Yesterday on my way to Gulfport, I made a stop at the Mississippi Vietnam Memorial in Ocean Springs. Since they build submarines not too far from there, there is also a new submariners memorial on the site. Part of that Memorial lists all the submarines that the US has ever lost and how many men went down with the ship. There were two older gentlemen at the submariner’s memorial and I was lucky enough to get to overhear their conversation. Not wanting to intrude on a conversation between two veteran’s who were obviously touched by the memorial I simply listened to one of them tell his story. He pointed out that the 90 listed as being lost on the USS Swordfish might or might not be accurate. He was on that ship, but had to be left at Midway in 1945 with the mumps just days before it went down. He talked about how when he heard them sound that they were leaving port he ran out of the hospital and had to be chased down by the hospital corpmen. They told him that they had picked up someone to fill in for him while he was in the hospital but he was never sure if that was true or if they told him that to get him to go back to bed. There was a certain sadness in his voice, even all these years later, about the shipmates who went down without him, and the “replacement” who went down because he had the mumps.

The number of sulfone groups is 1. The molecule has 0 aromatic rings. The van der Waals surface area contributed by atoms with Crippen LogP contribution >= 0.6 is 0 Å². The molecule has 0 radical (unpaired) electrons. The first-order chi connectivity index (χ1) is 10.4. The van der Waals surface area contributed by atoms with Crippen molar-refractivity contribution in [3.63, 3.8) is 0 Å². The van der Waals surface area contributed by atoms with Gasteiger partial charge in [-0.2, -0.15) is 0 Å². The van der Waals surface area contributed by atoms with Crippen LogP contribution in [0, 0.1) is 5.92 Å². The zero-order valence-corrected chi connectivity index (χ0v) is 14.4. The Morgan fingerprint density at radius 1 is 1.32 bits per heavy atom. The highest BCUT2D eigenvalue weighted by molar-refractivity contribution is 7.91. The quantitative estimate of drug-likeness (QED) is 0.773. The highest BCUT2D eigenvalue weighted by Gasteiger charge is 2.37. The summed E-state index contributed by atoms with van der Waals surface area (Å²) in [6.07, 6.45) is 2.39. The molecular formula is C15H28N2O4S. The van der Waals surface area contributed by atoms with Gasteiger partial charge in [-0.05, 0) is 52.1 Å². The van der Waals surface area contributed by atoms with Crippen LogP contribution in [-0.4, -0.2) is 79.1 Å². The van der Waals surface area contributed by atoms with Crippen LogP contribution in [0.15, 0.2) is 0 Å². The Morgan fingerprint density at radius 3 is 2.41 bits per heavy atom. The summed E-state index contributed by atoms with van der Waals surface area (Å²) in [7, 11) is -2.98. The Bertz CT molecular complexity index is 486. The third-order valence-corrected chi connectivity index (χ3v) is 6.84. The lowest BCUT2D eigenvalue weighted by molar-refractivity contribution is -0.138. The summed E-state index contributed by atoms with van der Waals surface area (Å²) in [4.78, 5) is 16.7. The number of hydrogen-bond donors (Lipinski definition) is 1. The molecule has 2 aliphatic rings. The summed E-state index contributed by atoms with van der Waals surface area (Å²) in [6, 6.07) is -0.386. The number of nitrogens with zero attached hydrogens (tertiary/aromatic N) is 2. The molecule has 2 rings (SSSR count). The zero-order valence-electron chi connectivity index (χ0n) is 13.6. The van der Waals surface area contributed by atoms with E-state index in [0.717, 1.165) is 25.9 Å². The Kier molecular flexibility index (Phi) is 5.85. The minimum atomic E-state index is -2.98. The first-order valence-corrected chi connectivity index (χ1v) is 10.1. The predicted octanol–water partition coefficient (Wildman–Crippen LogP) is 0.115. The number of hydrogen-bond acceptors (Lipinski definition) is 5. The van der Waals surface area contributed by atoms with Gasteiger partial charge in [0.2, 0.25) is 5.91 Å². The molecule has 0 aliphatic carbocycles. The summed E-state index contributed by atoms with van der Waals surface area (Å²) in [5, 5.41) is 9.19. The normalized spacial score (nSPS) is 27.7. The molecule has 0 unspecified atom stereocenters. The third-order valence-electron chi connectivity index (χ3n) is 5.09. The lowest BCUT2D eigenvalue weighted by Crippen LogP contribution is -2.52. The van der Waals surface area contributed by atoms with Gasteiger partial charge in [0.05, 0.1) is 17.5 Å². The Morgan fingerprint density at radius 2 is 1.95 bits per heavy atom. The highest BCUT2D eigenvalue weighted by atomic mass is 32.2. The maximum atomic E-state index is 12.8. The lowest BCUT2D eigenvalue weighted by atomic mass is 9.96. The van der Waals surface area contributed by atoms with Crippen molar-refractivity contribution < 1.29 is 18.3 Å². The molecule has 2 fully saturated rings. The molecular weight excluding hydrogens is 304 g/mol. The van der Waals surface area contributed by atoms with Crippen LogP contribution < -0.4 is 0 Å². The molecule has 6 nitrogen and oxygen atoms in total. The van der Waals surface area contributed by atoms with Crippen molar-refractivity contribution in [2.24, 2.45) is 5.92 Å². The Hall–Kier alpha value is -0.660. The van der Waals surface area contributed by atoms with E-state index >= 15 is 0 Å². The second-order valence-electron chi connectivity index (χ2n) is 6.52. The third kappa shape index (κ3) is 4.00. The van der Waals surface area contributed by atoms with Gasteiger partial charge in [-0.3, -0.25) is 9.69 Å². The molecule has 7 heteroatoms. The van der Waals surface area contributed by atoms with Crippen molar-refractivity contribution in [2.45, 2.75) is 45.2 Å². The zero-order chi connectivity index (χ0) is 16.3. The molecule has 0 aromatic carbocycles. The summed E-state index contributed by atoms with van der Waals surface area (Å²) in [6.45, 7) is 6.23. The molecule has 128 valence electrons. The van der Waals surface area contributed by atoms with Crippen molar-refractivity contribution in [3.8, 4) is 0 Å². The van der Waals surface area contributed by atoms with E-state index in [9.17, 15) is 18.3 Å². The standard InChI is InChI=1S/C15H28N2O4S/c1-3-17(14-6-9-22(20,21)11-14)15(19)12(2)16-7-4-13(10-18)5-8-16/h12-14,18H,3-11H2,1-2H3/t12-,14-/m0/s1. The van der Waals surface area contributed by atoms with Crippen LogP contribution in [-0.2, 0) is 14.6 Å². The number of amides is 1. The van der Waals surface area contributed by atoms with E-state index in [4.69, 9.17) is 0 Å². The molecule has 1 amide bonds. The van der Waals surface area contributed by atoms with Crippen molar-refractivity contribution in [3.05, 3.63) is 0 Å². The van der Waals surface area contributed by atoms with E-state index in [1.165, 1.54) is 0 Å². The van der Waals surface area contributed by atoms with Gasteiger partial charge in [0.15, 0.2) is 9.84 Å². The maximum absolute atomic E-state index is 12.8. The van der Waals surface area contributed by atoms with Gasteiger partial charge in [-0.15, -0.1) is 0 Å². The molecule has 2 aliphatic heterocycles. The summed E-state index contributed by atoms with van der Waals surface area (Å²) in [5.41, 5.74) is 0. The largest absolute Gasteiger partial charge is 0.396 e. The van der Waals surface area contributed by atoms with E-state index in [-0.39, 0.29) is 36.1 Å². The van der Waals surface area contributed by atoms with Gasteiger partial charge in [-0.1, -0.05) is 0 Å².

I guess that is one of the “vagaries of war” but I think it also displays how brave and dedicated our armed forces have been through the years. Here’s a man who survived the war because he was unlucky enough to contact the mumps during his service, and you could still hear, almost 60 years later, how much he wanted to be on that ship, just doing his job.
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